Fia was born with flawless instincts. Her first impulse, her gut feeling, is always exactly right. Her sister, Annie, is blind to the world around her—except when her mind is gripped by strange visions of the future.
Trapped in a school that uses girls with extraordinary powers as tools for corporate espionage, Annie and Fia are forced to choose over and over between using their abilities in twisted, unthinkable ways… or risking each other’s lives by refusing to obey.
I wasn’t sure about this book when I first picked it up. I didn’t really care for the way the Paranormalcy trilogy ended, so I had iffy thoughts about whether I was a fan of White after all. But the premise of Mind Games seemed so different that I decided to give it a try.
The beginning was difficult to get into because we get bits of stuff that happened in the past, and it kind of felt like struggling through a puzzle with missing pieces. I like having questions that require answers as I continue to read, but this was a bit much.
There were several shifts from past to present that were clunky at first, but then I got used to them, which made the transitions easier. I liked getting the glimpses of past Annie and past Fia and how they ended up where they did. But that’s a plot device I really like—if you don’t like constant shifting back and forth with little to no warning, this might drive you crazy. :)
Speaking of crazy, Fia is a crazy person. Which makes perfect sense considering what she’s been through. Spending half a lifetime being manipulated, abused, coerced, and bullied will do that to you. I found her to be a very interesting character, even through her incredible anger and vitriol. I understood them, because those are the things she uses to protect herself. It’s the only thing she has. It’s easy to see how her self-destructive path seems like her only option because she’s so trapped. Annie wasn’t so interesting. She seemed a little too helpless, and a little too clueless. I did like her in the end, though, but it was hard to read about her for an entire book.
Many people have said that they didn’t buy the relationship between Fia and Annie (that they would do anything for each other), but I thought it worked. I think the problem is that we see them now, where that bond is being constantly tested, and we see very little of how it was before. But I can see them being very close, especially since their parents were killed, and I actually thought their relationship was realistic. Kind of a love-hate thing: blaming each other, blaming themselves, feeling manipulated into doing something they don’t want for the sake of the other, the guilt that follows, etc. Those are huge and would put strain on the strongest possible bond between people. I actually think that because they don’t have unwavering faith in each other, that’s what makes it so realistic. Many people think that beliefs never change, but that rarely happens in real life.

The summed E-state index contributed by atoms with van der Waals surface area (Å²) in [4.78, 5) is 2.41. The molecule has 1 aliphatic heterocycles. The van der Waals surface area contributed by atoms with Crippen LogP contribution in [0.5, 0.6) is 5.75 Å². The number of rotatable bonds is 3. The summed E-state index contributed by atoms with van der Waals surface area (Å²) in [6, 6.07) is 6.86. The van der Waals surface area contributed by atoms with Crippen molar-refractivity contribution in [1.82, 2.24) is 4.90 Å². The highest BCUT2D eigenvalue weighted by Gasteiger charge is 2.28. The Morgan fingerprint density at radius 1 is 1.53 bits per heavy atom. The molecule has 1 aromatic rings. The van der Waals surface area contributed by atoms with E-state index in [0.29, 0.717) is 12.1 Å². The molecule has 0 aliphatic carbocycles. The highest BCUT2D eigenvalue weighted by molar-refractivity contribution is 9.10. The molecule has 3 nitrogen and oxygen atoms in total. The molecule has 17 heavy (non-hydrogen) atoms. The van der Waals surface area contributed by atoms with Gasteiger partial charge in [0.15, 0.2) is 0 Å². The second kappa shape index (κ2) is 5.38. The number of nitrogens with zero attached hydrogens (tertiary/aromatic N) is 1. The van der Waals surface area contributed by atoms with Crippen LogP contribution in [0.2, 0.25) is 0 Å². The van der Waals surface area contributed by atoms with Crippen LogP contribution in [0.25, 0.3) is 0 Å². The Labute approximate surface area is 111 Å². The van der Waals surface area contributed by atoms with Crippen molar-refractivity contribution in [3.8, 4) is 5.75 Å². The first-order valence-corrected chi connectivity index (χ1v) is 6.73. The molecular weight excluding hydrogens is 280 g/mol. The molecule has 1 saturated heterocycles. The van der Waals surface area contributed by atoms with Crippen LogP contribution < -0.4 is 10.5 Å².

The romance was so-so, but I think it was mostly set-up for the next book. Which is fine with me. I was glad White didn’t take things too far with either love interest. And I liked how the story ended, because the story had an actual ending. There are still questions and clearly another book will be written, but the conflict ended with satisfaction. It was quite predictable, but satisfying enough for me to overlook that flaw. :)
Overall, I enjoyed this book, and I think most teens will, too. It releases next week, so go pick yourself up a copy. :)